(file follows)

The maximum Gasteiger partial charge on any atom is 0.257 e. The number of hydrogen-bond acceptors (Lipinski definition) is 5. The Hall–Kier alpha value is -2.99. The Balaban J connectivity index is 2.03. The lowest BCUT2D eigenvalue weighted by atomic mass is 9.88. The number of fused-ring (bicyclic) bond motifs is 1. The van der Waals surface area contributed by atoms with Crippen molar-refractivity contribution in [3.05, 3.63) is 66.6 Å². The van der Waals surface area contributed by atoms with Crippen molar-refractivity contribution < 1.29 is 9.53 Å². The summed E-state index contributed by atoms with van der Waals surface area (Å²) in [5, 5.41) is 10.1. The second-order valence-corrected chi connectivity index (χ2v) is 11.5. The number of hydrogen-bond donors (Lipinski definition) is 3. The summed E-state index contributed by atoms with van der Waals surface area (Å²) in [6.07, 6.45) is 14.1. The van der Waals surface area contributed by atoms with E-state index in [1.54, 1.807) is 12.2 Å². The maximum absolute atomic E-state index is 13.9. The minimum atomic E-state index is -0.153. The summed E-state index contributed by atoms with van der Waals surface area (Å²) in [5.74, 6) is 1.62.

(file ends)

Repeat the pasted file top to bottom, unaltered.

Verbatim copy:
The maximum Gasteiger partial charge on any atom is 0.257 e. The number of hydrogen-bond acceptors (Lipinski definition) is 5. The Hall–Kier alpha value is -2.99. The Balaban J connectivity index is 2.03. The lowest BCUT2D eigenvalue weighted by atomic mass is 9.88. The number of fused-ring (bicyclic) bond motifs is 1. The van der Waals surface area contributed by atoms with Crippen molar-refractivity contribution in [3.05, 3.63) is 66.6 Å². The van der Waals surface area contributed by atoms with Crippen molar-refractivity contribution < 1.29 is 9.53 Å². The summed E-state index contributed by atoms with van der Waals surface area (Å²) in [5, 5.41) is 10.1. The second-order valence-corrected chi connectivity index (χ2v) is 11.5. The number of hydrogen-bond donors (Lipinski definition) is 3. The summed E-state index contributed by atoms with van der Waals surface area (Å²) in [6.07, 6.45) is 14.1. The van der Waals surface area contributed by atoms with E-state index in [1.54, 1.807) is 12.2 Å². The maximum absolute atomic E-state index is 13.9. The minimum atomic E-state index is -0.153. The summed E-state index contributed by atoms with van der Waals surface area (Å²) in [5.74, 6) is 1.62.